EDDIE > Modules > Spectral Seismology Module

Spectral Seismology Module

This module was initially developed by Soule, D. S., M. Weirathmuller, G. Kroger, and R. Darner Gougis. 20 March 2017. EDDIE: Spectral Seismology. EDDIE Module 10, Version 1. http://cemast.illinoisstate.edu/data-for-students/modules/seismology.shtml. Module development was supported by NSF DEB 1245707 .


This module that is based on a conceptual presentation of waveforms and filters. "Spectral Seismology" will engage students using seismic and acoustic signals available through Incorporated Research Institutes for Seismology (IRIS) in the manual manipulation of waveforms with the goal of developing students' ability to go beyond basic terminology. I hypothesize students completing "Spectral Seismology" will demonstrate: (1) The vocabulary needed to describe signals in the time and frequency domain; (2) The ability to conceptualize a waveform as the sum of separate frequency components; (30 The ability to relate a signal presented in the time domain to its conjugate in the frequency domain; (4) The ability to use a signal presented in either the time or frequency domain to develop an analysis plan and choose an appropriate filter.

Learning Goals

  • Develop the vocabulary needed to describe a seismic signal in both the time and frequency domain.
  • Use spectral information to formulate an analysis plan.
  • Demonstrate the ability to identify body and surface waves on seismic record.
  • Demonstrate the ability to differentiate between seismic and acoustic signals.

Context for Use

This entire module can be completed in one 3-hour lab period or three 50-minute lecture periods for introductory or intermediate level students. Activities A and B could be completed with upper level students in one 50-60 minute lecture period plus a homework assignment.

This module has been used in a special topics course focused on time series analysis at the University of Washington and tested with introductory Geology Students at Queens College - CUNY. We anticipate the module could be used in a variety of courses as either a stand-alone lesson on seismology and waveform analysis or as a qualitative introduction in a course that teaches this material from a quantitative standpoint. Module materials can be tailored to increase or decrease the background information depending on students' quantitative skills.

Description and Teaching Materials

Quick overview of the activities in this module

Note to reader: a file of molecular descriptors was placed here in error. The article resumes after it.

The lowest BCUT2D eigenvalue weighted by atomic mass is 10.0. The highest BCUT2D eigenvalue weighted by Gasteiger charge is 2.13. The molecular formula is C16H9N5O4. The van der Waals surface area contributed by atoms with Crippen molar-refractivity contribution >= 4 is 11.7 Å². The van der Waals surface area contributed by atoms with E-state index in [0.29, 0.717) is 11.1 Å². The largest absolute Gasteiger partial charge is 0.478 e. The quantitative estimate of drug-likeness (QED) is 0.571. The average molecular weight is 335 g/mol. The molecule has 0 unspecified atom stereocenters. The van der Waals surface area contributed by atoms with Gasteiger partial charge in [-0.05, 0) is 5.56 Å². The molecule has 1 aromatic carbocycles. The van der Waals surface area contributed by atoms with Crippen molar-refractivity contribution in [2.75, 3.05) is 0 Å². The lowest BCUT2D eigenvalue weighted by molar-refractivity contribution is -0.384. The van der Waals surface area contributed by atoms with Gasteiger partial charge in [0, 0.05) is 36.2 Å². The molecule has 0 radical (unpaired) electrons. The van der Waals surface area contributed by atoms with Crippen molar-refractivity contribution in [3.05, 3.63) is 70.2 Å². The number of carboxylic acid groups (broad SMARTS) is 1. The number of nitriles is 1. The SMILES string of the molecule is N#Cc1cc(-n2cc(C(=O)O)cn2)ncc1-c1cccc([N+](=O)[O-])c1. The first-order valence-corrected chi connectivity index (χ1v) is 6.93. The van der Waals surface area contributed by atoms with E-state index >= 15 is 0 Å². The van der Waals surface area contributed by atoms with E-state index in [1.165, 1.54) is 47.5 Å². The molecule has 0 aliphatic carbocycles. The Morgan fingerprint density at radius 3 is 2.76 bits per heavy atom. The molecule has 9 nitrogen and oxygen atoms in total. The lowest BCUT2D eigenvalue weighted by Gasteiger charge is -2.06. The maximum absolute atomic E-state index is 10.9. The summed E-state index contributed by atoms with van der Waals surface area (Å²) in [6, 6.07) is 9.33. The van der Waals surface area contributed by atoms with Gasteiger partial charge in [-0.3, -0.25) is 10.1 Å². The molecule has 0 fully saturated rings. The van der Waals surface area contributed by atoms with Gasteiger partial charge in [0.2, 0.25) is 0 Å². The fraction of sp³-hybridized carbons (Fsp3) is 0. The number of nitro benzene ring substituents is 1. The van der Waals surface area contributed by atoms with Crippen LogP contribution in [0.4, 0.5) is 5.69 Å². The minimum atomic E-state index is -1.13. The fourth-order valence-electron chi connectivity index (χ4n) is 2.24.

See the teaching materials files, provided below, for a step-by-step description for carrying out this module. A student handout, describing Activities A, B, and C, and instructor answer key are also provided.

  • Activity A: Students are introduced to wave propagation, waveforms, earthquakes, seismometers, seismic waves and seismograms.
  • Activity B: Students explore the constructive nature of seismic waves, are introduced to the Fast Fourier Transform (FFT), and filters.
  • Activity C: The spectrogram.

Workflow of this module:

  1. Give students their handout when they arrive to class.
  2. Instructor gives brief PowerPoint presentation on wave propagation, describing waveforms, earthquakes, seismometers, seismic waves, and seismograms. The PowerPoint can be presented prior to the activity or you can present a few slides at a time as your students work through the activity.
  3. After the presentation, the students divide into teams, open Seismic Canvas and start working with Earthquake data (Activity A).
  4. Students then construct synthetic waveforms and then use their knowledge to analyze seismic data (Activity B). This can be assigned as homework.
  5. Students use the FFT and the spectrogram to explore the characteristics of an unfamiliar acoustic signal (Activity C).

Teaching Materials:

Teaching Notes and Tips

See the Instructor's Manual (Acrobat (PDF) 8.1MB May25 17) and Instructor's PowerPoint (PowerPoint 2007 (.pptx) 32.3MB May24 17) for notes and tips for carrying out this exercise.


In Activity A, students respond to "catalyst questions" to demonstrate the ability to correctly use the terms frequency, amplitude, and period, formulate qualitative descriptions and sketches of high and low frequency signals they observe on a hand held seismometer, examine a pre-computed seismogram and answer questions using key terminology, and access the IRIS data base and describe recent earthquakes using key terminology.

In Activity B, students build a synthetic waveform using a web tool and see how individual frequency components in the time domain can be plotted in the frequency domain, add additional frequency components to their waveform and see how this is expressed in the frequency domain, and import seismic data and apply filters to wave forms.

The act of constructing a waveform of increasing complexity builds the conception of waveform data as the sum of discreet frequency components. In addition, figure captions require students to qualitatively describe the waveforms they created.

In Activity C, students import seismic data from the IRIS database, plot it in the time domain, and preform a Fast Fourier Transform (FFT) using seismic canvas. The FFT is used to make comparisons of frequency content between the different parts of the seismic arrival. Students also create spectrograms and make comparisons to data. Figure captions require the student to describe the relationship between data plotted in the time domain, as an FFT and as a spectrogram.

Notes, tips, and an answer key are provided in the following files:

References and Resources

Learn more about Seismic Canvas, from IRIS.